While EVE‘s early development was all about giving players new tools and seeing what we did with them, the past few years have shown that the devs have an explicit vision in mind for how they’d like the game to be played. The upcoming fleet warp nerf is designed to constrain fleet gameplay to fit with that vision, as is the new sovereignty system. Both are designed with a limited number of viable ways to play in mind, which will reduce the number of useful fleet compositions and strategies. Any fleet with large enough numbers can hold the field long enough to capture a structure with the Entosis link, for example, but you’ll need a highly mobile subcapital fleet to tackle the control points that appear throughout the constellation and snipers to take out enemy Entosis ships.
The day to day fleet combat and sovereignty warfare in EVE may actually be better and a lot more fun with those changes in. We can see something similar with some of the shattered wormhole systems that only let small ships in, which were designed to provide a particular limited type of gameplay for frigates and tech 3 destroyer pilots. Faction Warfare’s capture point system was explicitly designed to promote small ship use and consentual PvP at the expense of other strategies. The intra-corp PvP switch was a boon for recruiting while severely limiting infiltration as a gameplay style, and the upcoming corp role and structure revamp will likely curtail theft. These are all examples of particular areas of the game or types of gameplay being streamlined, improving them for preferred use cases while limiting them for others.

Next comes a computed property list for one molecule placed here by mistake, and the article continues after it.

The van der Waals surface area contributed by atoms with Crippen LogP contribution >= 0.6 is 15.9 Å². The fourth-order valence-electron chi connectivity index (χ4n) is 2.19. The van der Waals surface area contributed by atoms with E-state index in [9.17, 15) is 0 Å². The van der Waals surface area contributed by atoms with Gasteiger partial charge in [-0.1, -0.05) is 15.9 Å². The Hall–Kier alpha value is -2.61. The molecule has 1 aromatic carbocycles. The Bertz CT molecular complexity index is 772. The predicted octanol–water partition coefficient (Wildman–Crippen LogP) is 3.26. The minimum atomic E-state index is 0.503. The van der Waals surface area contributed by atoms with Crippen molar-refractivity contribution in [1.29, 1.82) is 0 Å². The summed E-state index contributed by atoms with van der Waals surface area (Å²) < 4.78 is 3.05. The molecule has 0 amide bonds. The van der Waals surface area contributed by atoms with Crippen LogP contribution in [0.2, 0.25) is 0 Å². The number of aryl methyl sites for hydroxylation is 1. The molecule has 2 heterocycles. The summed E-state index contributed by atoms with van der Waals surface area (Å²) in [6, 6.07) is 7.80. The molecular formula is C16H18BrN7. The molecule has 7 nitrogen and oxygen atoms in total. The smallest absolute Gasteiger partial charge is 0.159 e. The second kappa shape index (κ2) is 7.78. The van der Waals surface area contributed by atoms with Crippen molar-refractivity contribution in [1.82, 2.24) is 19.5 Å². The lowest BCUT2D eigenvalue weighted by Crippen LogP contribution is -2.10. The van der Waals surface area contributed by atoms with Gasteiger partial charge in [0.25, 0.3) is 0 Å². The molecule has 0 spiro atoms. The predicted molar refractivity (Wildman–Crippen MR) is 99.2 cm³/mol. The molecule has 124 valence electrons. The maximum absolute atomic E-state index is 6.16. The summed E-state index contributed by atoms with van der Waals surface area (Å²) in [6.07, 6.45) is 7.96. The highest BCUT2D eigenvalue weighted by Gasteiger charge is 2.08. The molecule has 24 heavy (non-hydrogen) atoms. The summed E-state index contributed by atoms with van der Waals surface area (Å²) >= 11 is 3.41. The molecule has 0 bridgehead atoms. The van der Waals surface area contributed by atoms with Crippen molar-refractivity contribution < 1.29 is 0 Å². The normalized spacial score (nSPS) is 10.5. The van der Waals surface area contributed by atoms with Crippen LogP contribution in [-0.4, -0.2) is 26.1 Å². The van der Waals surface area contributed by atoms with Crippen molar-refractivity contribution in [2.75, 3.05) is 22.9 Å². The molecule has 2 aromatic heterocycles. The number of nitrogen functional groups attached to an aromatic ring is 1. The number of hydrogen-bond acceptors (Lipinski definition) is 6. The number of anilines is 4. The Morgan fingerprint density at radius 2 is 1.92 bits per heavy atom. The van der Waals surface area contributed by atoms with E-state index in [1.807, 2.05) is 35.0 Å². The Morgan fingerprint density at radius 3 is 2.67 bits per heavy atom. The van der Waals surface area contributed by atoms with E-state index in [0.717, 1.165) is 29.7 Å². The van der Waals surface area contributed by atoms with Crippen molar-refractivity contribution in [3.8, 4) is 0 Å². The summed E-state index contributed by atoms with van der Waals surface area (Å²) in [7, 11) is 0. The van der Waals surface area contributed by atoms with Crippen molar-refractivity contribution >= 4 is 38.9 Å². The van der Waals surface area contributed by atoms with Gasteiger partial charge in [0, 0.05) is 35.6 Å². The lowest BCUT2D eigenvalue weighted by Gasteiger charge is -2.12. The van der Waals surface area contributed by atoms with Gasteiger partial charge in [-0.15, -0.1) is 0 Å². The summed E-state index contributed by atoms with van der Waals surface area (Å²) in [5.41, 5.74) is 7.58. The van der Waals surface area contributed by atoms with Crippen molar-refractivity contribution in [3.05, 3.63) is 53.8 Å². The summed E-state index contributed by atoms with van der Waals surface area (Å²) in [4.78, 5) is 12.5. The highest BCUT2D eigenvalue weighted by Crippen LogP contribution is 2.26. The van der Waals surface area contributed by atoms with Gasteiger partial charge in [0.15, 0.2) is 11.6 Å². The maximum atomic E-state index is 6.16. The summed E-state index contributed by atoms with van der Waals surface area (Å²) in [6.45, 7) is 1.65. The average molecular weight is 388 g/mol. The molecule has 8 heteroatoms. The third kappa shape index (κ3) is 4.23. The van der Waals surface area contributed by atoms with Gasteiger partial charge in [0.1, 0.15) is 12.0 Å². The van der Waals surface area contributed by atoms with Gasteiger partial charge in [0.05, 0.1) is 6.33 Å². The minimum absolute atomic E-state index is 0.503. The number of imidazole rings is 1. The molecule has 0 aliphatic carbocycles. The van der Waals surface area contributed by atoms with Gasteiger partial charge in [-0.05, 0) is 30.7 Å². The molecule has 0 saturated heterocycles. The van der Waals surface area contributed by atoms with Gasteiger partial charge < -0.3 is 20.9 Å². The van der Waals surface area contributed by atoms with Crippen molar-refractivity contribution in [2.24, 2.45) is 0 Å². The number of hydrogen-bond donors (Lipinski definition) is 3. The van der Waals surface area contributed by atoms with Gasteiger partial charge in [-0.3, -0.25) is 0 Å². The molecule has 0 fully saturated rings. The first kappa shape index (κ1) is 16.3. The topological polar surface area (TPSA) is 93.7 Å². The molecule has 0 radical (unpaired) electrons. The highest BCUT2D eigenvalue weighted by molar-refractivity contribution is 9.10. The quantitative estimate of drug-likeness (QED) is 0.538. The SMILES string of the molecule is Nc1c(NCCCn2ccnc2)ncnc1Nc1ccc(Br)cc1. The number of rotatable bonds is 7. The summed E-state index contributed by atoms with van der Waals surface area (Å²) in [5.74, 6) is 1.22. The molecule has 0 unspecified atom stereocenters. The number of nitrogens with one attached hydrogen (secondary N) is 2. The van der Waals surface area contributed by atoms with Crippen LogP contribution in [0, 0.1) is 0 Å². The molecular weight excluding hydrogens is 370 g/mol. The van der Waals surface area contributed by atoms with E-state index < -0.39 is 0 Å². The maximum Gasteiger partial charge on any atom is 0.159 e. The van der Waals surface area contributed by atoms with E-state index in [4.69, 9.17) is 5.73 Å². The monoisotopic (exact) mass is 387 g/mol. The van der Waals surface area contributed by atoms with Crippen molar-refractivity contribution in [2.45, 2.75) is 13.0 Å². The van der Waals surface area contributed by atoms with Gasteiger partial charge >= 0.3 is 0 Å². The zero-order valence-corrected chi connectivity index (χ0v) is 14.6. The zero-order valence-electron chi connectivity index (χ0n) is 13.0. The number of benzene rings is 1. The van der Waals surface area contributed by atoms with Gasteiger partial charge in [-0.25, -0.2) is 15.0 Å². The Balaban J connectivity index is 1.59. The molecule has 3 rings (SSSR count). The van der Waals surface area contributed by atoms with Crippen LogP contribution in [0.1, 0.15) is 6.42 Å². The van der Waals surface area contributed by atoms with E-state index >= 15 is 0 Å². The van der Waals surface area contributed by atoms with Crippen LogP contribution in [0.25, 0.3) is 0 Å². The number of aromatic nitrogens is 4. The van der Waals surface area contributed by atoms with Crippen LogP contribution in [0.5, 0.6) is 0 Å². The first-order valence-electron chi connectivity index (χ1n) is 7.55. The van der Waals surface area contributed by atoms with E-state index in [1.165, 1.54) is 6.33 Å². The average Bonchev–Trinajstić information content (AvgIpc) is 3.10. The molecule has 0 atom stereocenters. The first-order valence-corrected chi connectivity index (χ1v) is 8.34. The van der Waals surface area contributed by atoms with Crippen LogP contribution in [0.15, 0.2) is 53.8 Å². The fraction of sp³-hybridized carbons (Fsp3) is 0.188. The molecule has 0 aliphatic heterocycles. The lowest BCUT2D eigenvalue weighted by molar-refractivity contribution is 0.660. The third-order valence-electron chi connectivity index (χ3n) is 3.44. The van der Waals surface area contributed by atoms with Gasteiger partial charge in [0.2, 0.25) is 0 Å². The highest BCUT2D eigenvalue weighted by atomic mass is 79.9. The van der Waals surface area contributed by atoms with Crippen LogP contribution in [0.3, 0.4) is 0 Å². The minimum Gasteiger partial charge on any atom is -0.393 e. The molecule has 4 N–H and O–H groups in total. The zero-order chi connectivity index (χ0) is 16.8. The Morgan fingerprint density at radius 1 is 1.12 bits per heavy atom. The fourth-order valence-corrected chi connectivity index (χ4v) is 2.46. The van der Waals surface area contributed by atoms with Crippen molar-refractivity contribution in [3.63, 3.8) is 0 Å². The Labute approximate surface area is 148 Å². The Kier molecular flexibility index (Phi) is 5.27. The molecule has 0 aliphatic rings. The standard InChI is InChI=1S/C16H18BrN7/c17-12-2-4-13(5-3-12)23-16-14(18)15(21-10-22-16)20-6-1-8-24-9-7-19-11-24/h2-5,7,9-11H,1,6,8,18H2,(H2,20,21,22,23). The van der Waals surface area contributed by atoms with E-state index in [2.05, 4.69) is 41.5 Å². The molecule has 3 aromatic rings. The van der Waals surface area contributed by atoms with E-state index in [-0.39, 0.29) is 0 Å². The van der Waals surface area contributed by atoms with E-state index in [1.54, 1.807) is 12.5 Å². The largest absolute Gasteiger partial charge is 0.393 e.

The day-to-day gameplay of EVE has improved in leaps and bounds over the past few years, and it’s probably because CCP has a coherent vision in mind when designing gameplay. Unfortunately, this has the side effect of limiting the scope for emergent behaviour, making unexpected outcomes rarer and less extreme. Streamlining gameplay may make the game more fun to play, but I think it erodes the sandbox design philosophy that made EVE such a unique game in the first place.
Perhaps it’s inevitable that a sandbox will lose some of its capacity for emergence as the game matures and more mechanics are codified and streamlined. Maybe having a blank canvas spurred players to fill in the gaps as best they could, and developers filling in those blanks feels like it deprives us of something. Or perhaps I’m just getting nostalgic for the good old days when EVE was a newly opened book and a small smattering of players were writing the first chapter in each other’s blood.